Security analysts can use any piece of metadata to create simple or complex filters for things like wildcarding, negation, or inclusion. You can even include multiple fields for fast drill down capabilities. All domains, TLS SNI, IP addresses, HTTP hosts, and more can easily be checked with an external threat intelligence provider such as Virus Total.  

Armed with the above information and evidence, a threat hunter has enough information and IoCs to generate an Incident Response ticket. 

However, there are still two tasks left to complete: 

  1. 1. We do not want to have to repeat this exact same process again in the future, so we need to set up classification and auto-escalation for future occurrences. 
  2. 2. If anything like this has happened before, we want it to be found and escalated with all the associated evidence - all based on historical data.


In order to streamline the event review/triage process in the future, an experienced analyst can choose to tag/classify the events associated with this filter  By doing so, SSP will tag future events that match the filter criteria as “relevant” or “informational,” depending upon the analyst’s selection. These tags can be used to automate event review/triage and make it easier for a less-experienced analyst to identify events that are relevant for manual review.

To do so, the analyst selects the Tag option from the Policy Action menu on the right hand side menu. This action will cause SSP to insert a tag into each event record as shown below:   

This allows the analyst to easily filter out or search for them in any SIEM (Chronicle, Splunk, Elasticsearch, etc) or data lake using that tag.

It also allows for easy filtering out of those events in the Stamus Enriched Hunting GUI by switching to “relevant” only classified events. 

Escalation and Automation of this Hunt

To set up an automation which causes SSP to escalate past and future occurrences, we can create a Declaration of Compromise (DoC) event from the Policy Actions drop down menu on the right hand side panel in the Stamus Enriched Hunting Interface. 

The next step is to add some explanation about the type of threat. This also gives us a chance to provide informational context and helps convey knowledge to colleagues.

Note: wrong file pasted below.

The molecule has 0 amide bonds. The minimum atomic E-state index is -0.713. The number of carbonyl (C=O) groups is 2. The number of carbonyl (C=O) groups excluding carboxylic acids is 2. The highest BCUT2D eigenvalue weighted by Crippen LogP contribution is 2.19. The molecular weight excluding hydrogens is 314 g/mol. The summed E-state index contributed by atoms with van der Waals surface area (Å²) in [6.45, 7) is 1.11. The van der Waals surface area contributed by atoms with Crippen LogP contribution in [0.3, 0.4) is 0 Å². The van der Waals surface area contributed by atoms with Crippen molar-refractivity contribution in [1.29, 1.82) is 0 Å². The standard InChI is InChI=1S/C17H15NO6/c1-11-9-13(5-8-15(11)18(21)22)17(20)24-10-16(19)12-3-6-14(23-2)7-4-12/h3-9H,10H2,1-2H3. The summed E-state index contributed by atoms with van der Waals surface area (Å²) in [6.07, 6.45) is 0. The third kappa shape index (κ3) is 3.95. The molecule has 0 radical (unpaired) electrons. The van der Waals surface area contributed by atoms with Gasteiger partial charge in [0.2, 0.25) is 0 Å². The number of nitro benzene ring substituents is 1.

Select options to generate events from historical data and generate Webhook notifications.

Just like that, the hunt and all related activities are complete. Any past or future generated events from that automation will then be further auto-classified and escalated to the desired response process -  via SOAR playbook, chat notification, or incident response ticket. 

Our DoC escalation gives us exactly that. 

With a timeline of hosts involved and their involved offenders with past occurrences.


The post-hunt activities completed in this example are just the tip of the iceberg when it comes to the automation and escalation capabilities of Stamus Security Platform (SSP). To learn more about these features and how to implement them, read our article titled “After the Hunt”

To learn more about Network Detection and Response (NDR) from Stamus Networks and see the enriched hunting interface for yourself, click the button below and schedule a live demo.

Peter Manev

Peter Manev is the co-founder and chief strategy officer (CSO) at Stamus Networks. He is a member of the executive team at Open Network Security Foundation (OISF). Peter has over 15 years of experience in the IT industry, including enterprise-level IT security practice. He is a passionate user, developer, and explorer of innovative open-source security software, and he is responsible for training as well as quality assurance and testing on the development team of Suricata – the open-source threat detection engine. Peter is a regular speaker and educator on open-source security, threat hunting, and network security at conferences and live-fire cyber exercises, such as Crossed Swords, DeepSec, Troopers, DefCon, RSA, Suricon, SharkFest, and others. Peter resides in Gothenburg, Sweden.